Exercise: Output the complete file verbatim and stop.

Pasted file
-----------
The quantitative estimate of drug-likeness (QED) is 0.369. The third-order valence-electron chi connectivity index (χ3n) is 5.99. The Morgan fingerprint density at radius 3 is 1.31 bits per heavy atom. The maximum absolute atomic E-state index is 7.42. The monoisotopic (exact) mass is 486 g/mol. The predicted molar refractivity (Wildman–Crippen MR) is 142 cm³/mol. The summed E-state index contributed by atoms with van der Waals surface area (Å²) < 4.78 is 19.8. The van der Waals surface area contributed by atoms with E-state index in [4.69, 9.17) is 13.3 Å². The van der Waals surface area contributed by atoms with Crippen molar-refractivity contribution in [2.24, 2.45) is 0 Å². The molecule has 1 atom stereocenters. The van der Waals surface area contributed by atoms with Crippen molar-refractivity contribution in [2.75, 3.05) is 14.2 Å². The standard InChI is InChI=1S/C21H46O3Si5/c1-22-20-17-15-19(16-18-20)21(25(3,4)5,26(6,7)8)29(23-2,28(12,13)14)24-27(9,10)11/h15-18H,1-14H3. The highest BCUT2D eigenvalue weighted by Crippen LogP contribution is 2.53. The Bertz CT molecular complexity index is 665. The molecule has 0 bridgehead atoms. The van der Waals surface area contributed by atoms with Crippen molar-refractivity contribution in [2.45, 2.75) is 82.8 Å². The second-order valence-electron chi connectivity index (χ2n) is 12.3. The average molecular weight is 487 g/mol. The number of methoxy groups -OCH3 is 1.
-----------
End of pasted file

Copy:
The quantitative estimate of drug-likeness (QED) is 0.369. The third-order valence-electron chi connectivity index (χ3n) is 5.99. The Morgan fingerprint density at radius 3 is 1.31 bits per heavy atom. The maximum absolute atomic E-state index is 7.42. The monoisotopic (exact) mass is 486 g/mol. The predicted molar refractivity (Wildman–Crippen MR) is 142 cm³/mol. The summed E-state index contributed by atoms with van der Waals surface area (Å²) < 4.78 is 19.8. The van der Waals surface area contributed by atoms with E-state index in [4.69, 9.17) is 13.3 Å². The van der Waals surface area contributed by atoms with Crippen molar-refractivity contribution in [2.24, 2.45) is 0 Å². The molecule has 1 atom stereocenters. The van der Waals surface area contributed by atoms with Crippen molar-refractivity contribution in [2.75, 3.05) is 14.2 Å². The standard InChI is InChI=1S/C21H46O3Si5/c1-22-20-17-15-19(16-18-20)21(25(3,4)5,26(6,7)8)29(23-2,28(12,13)14)24-27(9,10)11/h15-18H,1-14H3. The highest BCUT2D eigenvalue weighted by Crippen LogP contribution is 2.53. The Bertz CT molecular complexity index is 665. The molecule has 0 bridgehead atoms. The van der Waals surface area contributed by atoms with Crippen molar-refractivity contribution in [2.45, 2.75) is 82.8 Å². The second-order valence-electron chi connectivity index (χ2n) is 12.3. The average molecular weight is 487 g/mol. The number of methoxy groups -OCH3 is 1.